28/11/2013 07:00 GMT | Updated 28/01/2014 05:59 GMT

Urgent Need to Prioritise Young People in Efforts to Tackle HIV

Looking ahead to another World AIDS Day this Sunday - the 26th such occasion since the annual solidarity day was introduced - it seems to me that there is an urgent need to prioritise and involve young people in efforts to tackle the global HIV epidemic, and in particular those from marginalised groups who are most at risk.

There are over 1.8 billion young people in the world today, 90 per cent of whom live in developing countries; around five million are living with HIV. Young people aged between 15 and 24 account for 40% of new HIV infections with some 2400 new infections among this age group every day. Young women are particularly vulnerable to HIV with infection rates twice as high as in young men.

Lack of knowledge, gender inequalities, cultural norms, stigma and discrimination, limited youth-friendly interventions and service providers' attitudes are just some of the factors that prevent young people from accessing sexual and reproductive health services.

Many young people simply do not have the information or means to protect themselves from HIV. Denying them knowledge and access to services is jeopardising their future. If we fail to reach young people who are most affected by HIV, including those living with the virus and those who are particularly vulnerable, we will never get new infections under control.

Take the example of Momina, 22, from Adama in central Ethiopia who found out that she was living with HIV three years ago when she was already seven months pregnant with her second son Yerosa and unable to get treatment to prevent onward transmission of the virus. Having left home at 16 to avoid being married off to an older husband, she was then rejected by her family for fear that she would infect her siblings. With a limited support network, she subsequently gave Yerosa up for adoption after he was diagnosed HIV positive four months after birth in the hope that he would have better medical treatment overseas.


Photo: Benjamin Chesterton/duckrabbit

Life for Momina and her family could have turned out so very differently if she had known how to protect herself against HIV, if she had had proper antenatal care when she was pregnant with Yerosa, if she had not felt compelled to run away from home for fear of early marriage. Offering a full range of contraceptive methods, comprehensive information and HIV prevention tools empowers young people to make healthy decisions and access dual protection, enabling them to prevent HIV, unintended pregnancies and sexually transmitted infections.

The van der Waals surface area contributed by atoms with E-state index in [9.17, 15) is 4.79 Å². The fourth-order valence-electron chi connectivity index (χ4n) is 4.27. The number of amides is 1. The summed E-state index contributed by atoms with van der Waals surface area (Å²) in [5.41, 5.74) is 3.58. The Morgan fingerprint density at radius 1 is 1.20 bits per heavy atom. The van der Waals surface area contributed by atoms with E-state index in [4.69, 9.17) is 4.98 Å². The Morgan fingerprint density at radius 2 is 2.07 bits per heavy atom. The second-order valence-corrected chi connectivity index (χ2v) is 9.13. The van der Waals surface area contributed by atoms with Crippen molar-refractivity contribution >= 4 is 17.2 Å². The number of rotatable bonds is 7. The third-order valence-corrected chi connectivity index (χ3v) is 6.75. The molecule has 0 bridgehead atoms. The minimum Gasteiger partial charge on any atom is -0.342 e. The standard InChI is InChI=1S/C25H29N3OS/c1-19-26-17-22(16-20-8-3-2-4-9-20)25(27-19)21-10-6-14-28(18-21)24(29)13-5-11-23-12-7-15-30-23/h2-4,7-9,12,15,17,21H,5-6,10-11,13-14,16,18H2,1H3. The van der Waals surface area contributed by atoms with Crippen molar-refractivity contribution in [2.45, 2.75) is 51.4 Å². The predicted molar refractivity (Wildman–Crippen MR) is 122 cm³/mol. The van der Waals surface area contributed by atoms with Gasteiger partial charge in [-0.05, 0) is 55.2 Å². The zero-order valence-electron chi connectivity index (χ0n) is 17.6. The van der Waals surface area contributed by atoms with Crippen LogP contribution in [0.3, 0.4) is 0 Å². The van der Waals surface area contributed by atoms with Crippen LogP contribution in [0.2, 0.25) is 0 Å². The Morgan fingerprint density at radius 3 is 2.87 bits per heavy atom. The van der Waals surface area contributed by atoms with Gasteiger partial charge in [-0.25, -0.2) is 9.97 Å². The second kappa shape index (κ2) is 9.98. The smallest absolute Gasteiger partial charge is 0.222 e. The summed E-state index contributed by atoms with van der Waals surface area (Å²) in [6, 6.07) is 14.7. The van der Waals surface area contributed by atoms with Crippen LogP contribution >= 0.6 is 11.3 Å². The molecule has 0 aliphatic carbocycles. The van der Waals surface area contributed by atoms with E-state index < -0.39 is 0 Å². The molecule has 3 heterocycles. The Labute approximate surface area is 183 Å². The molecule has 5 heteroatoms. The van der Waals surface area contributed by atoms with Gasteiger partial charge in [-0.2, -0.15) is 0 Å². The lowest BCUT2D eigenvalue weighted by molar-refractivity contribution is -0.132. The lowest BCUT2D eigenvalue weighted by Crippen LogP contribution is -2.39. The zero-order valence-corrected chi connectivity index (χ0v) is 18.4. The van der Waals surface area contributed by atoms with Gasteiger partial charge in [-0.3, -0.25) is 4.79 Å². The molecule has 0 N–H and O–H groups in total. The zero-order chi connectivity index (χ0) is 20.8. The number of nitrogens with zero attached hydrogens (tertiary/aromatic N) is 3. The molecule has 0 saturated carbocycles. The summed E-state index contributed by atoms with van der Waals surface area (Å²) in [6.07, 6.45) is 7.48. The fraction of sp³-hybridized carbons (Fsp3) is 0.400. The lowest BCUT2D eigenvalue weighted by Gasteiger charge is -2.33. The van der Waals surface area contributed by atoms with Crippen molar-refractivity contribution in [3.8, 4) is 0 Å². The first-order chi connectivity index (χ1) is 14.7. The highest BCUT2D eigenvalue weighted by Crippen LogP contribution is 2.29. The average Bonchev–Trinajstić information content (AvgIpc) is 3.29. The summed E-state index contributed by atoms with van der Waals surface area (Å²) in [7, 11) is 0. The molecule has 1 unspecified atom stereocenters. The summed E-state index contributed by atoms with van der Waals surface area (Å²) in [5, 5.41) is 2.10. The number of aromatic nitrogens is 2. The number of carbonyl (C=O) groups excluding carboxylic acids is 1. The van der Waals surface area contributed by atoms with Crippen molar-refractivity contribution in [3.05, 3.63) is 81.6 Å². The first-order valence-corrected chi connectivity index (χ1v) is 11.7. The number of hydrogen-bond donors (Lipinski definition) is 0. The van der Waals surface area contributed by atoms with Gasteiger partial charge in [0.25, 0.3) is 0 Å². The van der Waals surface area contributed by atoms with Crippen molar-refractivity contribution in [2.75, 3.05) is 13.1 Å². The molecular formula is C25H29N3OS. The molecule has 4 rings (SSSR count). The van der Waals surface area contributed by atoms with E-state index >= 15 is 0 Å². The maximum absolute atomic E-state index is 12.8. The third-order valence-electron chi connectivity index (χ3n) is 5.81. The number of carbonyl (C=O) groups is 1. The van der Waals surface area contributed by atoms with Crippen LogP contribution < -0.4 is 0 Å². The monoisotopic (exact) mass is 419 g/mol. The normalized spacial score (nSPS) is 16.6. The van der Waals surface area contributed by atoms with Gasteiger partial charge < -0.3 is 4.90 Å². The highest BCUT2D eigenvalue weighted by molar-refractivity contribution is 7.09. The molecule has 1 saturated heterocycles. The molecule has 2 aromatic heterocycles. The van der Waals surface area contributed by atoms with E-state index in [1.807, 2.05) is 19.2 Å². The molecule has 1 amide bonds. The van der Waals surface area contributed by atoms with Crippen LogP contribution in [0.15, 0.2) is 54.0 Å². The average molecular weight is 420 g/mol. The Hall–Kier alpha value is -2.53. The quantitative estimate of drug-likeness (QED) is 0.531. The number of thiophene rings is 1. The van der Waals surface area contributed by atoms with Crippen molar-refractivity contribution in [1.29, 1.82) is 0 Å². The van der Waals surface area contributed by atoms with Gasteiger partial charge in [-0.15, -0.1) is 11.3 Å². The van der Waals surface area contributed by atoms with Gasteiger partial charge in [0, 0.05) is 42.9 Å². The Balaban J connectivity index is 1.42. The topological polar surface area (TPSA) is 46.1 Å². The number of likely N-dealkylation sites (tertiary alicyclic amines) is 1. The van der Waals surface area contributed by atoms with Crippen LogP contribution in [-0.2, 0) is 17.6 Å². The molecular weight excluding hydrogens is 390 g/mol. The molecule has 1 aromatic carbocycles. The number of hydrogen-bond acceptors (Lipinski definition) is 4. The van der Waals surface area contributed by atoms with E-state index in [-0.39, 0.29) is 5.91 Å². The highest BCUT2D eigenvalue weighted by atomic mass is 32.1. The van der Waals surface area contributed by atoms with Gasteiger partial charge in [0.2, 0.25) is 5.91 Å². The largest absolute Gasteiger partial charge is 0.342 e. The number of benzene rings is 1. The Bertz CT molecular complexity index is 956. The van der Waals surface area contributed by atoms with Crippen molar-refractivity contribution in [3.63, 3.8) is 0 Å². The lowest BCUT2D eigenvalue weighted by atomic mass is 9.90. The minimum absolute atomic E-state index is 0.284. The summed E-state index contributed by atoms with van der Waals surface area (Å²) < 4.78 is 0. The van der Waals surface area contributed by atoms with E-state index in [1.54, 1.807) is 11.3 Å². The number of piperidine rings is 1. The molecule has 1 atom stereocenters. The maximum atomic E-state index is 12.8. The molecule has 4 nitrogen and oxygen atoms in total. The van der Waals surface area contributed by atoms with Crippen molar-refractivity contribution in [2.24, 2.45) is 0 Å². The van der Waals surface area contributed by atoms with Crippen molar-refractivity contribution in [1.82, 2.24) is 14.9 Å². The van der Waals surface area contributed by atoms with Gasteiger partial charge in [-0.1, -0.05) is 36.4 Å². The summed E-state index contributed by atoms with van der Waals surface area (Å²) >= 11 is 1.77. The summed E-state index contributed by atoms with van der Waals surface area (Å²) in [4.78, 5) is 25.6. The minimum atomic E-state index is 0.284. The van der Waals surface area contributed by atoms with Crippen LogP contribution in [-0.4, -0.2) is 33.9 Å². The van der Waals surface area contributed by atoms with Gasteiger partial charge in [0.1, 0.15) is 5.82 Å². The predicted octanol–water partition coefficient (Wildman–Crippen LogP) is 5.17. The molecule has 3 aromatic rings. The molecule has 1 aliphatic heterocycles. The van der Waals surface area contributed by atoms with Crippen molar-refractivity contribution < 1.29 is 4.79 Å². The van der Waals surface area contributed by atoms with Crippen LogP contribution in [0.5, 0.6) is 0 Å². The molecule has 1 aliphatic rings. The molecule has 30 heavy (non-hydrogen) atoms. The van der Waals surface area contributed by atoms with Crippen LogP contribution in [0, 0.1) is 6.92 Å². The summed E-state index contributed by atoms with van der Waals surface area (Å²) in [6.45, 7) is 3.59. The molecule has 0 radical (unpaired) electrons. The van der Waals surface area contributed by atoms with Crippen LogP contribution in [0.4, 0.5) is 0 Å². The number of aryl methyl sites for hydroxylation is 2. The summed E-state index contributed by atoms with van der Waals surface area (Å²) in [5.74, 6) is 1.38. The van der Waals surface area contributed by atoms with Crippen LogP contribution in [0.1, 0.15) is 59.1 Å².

This week the Department for International Development's has published its new position paper on HIV and it was encouraging to see their commitment to focus on women and girls and vulnerable groups most affected by HIV. Addressing HIV among young women and high risk groups will require bold action on the legal and structural barriers currently preventing access to HIV treatment, care and support. In low and middle income countries men who have sex with men are 19 times more likely to have HIV than the general population, and people who inject drugs 22 times more likely.

The criminalisation of men who have sex with men, people who use drugs and sex workers alongside laws and practices which discriminate against women and girls remain major obstacles to overcome if we are ever to see an end to AIDS. Closer working on such issues between DFID, the Foreign Office and the relevant Commonwealth institutions would be a step in the right direction.

Together with a consortium of international and national non governmental organisations, my organisation is currently spearheading an ambitious three year country programme - Link Up - which aims to improve the sexual and reproductive health and rights of more than a million young people living with and affected by HIV in Ethiopia, Bangladesh, Burundi, Myanmar and Uganda. The current generation of young people is really the first never to have known a world without AIDS. We're thirty years into the epidemic now and young people living with HIV continue to face discrimination and exclusion on a daily basis. Protecting, respecting and promoting their human rights, including their sexual and reproductive rights, is critical.